Possible explanations for the sociodemographic variation in kidney transplantation rates suggested by the results of previous studies include an HLA-based allocation strategy that limits access for minority racial and ethnic patients with ESRD (15, 16), barriers in the completion of the complicated renal transplantation evaluation process for socioeconomically disadvantaged patients, delayed referral to a nephrologist, and restricted access to a high-volume transplant center. All of these factors are demonstrated predictors of time to transplantation wait-listing and receipt of a transplant (18, 19, 38–41). Furthermore, physicians' perceptions that minority patients may prefer not to undergo kidney transplantation or that medical nonadherence (more common in socioeconomically disadvantaged populations) deems these patients less appropriate transplant candidates may contribute to differences in transplantation rates (42, 43).

Our finding of decreased overall survival among African American children compared with white children with lupus nephritis–associated ESRD is in remarkable contrast to survival in the all-cause adult ESRD population, in which African American patients have a marked survival advantage over white patients with otherwise similar characteristics (44). Racial differences in the severity of underlying SLE could explain some of the disparities in survival (16). Furthermore, our findings are consistent with those of studies demonstrating decreased survival among non-white SLE populations (14, 45), a phenomenon that does not hold true for other non-lupus–associated causes of ESRD. In our analyses, adjustment for regional variation and medical insurance attenuated the increase in mortality only slightly (from an increase of >2-fold to an 83% increase in African American patients compared with white patients), and adjustment for the clinical characteristics available at the time of ESRD onset, including laboratory parameters, comorbidities, BMI, and initial ESRD therapy, did not further affect this increased risk.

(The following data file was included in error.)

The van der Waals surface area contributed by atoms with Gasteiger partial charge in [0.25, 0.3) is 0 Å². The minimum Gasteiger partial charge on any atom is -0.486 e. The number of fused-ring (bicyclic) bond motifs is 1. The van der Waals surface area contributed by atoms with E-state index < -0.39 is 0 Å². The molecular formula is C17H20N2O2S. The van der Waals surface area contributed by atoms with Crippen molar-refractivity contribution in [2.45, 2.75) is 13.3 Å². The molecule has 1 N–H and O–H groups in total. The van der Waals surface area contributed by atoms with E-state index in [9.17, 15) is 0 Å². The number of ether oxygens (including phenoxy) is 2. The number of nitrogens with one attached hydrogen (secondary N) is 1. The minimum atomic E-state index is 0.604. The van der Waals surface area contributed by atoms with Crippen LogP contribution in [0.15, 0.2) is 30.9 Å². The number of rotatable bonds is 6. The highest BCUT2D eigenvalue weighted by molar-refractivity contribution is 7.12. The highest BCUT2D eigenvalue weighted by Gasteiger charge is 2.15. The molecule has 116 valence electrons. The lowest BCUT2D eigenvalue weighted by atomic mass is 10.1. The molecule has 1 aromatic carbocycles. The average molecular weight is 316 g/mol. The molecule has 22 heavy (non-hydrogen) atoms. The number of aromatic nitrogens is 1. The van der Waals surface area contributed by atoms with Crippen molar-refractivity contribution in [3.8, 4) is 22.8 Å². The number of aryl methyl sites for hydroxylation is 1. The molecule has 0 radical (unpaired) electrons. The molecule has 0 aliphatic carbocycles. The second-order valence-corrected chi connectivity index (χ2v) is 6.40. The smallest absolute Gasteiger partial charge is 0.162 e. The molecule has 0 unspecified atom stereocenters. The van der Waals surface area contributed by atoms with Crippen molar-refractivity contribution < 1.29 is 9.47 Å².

Prior smaller studies have compared outcomes among pediatric patients with lupus-associated ESRD with outcomes among patients with other causes of ESRD. A study of 94 patients with SLE in the North American Pediatric Renal Trials and Cooperative Studies demonstrated no difference in patient survival at 3 years (89% versus 95% in patients with SLE versus controls) (33). The United Network for Organ Sharing (UNOS) study that included 254 patients with pediatric lupus–associated ESRD who had received kidney transplants showed that over a median followup period of 4.2 years, mortality was 1.8-fold higher in those with SLE than in those with other causes of ESRD (32). African American race, transplantation of an organ from a deceased donor, and transplantation before 1993 were all related to an increased risk of mortality. The UNOS study also showed that children with lupus-associated ESRD had a longer duration of dialysis therapy before transplantation, similar to findings in adults (11, 26).

In the current study, we observed that initial ESRD therapy varied according to race, with a higher proportion of African American children receiving hemodialysis and fewer being placed initially on peritoneal dialysis compared with white children. This phenomenon has been reported for adults and children with all causes of ESRD in the US in recent years; the rate of hemodialysis initiation among African American patients rather than peritoneal dialysis is nearly 4-fold that reported for white patients (31). A study of children enrolled in the USRDS in 2000 revealed that African American race was strongly associated with the use of hemodialysis, which suggests that family, patient, or provider preferences could account for the racial difference observed in choice of therapy (46).